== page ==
The CHAC Strategic Plan Workgroup provided recommendations for revising the domestic goals in the original 2001 Plan, and suggested several major considerations.
Recommendations Regarding Goals and Objectives
CDC identified a short-term goal through 2010 and chose to call the four original domestic goals short-term milestones in this Extended Plan. CDC modified short-term milestones 1-3 and extended all four milestones to 2010. The Workgroup recommended deleting the original Goal 4, "By 2005, strengthen the capacity nationwide to monitor the epidemic, develop and implement effective HIV prevention interventions and evaluate prevention programs.” CDC, however, retained that goal (as short-term milestone 4) because the ability to measure progress toward the overall short-term goal and other milestones articulated in the Extended Plan rely on the ongoing capacity to perform surveillance and evaluation activities.
To revise the milestones, CDC reviewed and analyzed information from several resources including: trends in HIV diagnoses, behavioral surveillance data; data on risk behavior among people living with HIV; proportion of people at risk for HIV; reach of HIV prevention interventions; and implementation of the “Revised HIV Testing Recommendations for Adults, Adolescents, and Pregnant Women in Health-Care Settings.”
Of the 34 new objectives recommended by the Workgroup, CDC incorporated more than half (12 new objectives and 13 modified objectives). CDC did not incorporate the others as they were duplicative or were not within the mission of CDC.
Specifically, CDC added new objectives and modified existing objectives as follows:
- Made more explicit the focus on African-American and MSM communities.
- Added new objectives that
- address advances in understanding about the importance of acute HIV infection, the role of incarceration in the HIV epidemic, and technical advances in HIV rapid testing.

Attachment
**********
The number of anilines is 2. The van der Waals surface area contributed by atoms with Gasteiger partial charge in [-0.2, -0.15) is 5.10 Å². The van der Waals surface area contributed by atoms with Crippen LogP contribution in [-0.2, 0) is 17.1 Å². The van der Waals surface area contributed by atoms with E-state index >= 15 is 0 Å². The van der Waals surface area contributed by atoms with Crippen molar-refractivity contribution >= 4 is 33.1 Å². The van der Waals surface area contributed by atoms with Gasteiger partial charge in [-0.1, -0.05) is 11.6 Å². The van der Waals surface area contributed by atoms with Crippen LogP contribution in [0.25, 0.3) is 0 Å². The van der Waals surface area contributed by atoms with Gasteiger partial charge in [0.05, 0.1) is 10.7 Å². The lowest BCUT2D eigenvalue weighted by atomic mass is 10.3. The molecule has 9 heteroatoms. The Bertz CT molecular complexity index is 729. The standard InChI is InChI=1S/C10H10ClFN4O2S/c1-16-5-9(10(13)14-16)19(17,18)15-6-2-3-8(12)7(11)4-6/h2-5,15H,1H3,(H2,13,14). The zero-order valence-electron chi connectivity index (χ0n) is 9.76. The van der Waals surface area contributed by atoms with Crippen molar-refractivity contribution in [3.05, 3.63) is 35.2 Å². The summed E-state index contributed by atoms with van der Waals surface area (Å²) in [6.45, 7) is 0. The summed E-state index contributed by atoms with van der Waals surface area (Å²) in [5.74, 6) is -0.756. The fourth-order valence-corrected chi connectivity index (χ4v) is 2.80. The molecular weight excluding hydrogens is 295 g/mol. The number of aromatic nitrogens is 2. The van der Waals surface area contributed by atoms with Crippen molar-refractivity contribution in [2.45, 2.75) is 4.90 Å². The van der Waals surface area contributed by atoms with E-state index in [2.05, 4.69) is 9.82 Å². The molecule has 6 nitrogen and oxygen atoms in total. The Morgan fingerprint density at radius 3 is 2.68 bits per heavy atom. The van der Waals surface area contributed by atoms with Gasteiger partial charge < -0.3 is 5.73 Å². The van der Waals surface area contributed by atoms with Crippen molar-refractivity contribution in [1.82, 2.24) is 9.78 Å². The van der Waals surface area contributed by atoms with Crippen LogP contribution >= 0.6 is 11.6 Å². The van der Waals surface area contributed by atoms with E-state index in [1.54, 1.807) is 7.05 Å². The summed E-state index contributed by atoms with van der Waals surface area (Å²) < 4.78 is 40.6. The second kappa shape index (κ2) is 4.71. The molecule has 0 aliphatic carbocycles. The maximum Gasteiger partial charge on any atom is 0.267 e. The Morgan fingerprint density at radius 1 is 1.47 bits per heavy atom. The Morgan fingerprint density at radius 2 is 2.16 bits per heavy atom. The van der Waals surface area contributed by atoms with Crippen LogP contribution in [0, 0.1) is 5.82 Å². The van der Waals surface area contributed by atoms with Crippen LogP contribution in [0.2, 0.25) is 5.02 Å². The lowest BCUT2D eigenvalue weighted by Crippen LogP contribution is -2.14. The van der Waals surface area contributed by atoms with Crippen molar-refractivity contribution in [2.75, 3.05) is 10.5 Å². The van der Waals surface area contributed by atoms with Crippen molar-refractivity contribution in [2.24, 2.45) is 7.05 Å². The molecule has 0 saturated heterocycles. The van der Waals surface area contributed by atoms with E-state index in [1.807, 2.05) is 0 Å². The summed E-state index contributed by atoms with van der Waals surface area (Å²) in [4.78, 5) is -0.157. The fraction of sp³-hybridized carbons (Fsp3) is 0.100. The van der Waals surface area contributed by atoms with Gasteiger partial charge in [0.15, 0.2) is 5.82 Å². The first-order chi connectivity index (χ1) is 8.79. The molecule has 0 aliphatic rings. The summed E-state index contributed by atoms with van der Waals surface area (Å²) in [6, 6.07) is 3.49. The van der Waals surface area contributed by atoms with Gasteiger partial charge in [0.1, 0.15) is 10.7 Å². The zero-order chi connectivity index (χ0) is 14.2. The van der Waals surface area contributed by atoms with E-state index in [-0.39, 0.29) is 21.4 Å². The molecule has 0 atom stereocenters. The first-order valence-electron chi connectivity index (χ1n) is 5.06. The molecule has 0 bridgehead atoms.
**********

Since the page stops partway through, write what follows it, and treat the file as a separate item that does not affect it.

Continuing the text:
- underscore the priority to increase HIV screening in medical care settings.
- reflect recent data about disparities in knowledge of one’s HIV infection, especially among MSM.
Recommendations Regarding Implementation
The Workgroup also cited lack of support for the 2001 Plan from some partner groups, and made an overarching recommendation that there be increased partnering with the medical community and the private sector.
Partnerships have always played a key role in progress toward HIV prevention in the United States, and both traditional and expanded partnerships will be essential to efforts to accelerate progress. CDC began building public/private partnerships with multiple sectors in the late 1980s, including efforts to engage leaders from the business and faith community, civic and social organizations, media and entertainment, philanthropy, and labor in the collective fight against HIV. These programs have evolved and been built to address emerging challenges over time, with a particular emphasis on ensuring reach and impact among minority populations disproportionately impacted by HIV.
In recent years, CDC has had a particular focus on expanding partnerships necessary to implement recommendations for routine HIV testing in health-care settings and to accelerate progress in reducing new infections among African Americans. The success of these efforts requires deepening and expanding relationships with the traditional medical community and with African-American leaders from all sectors of society.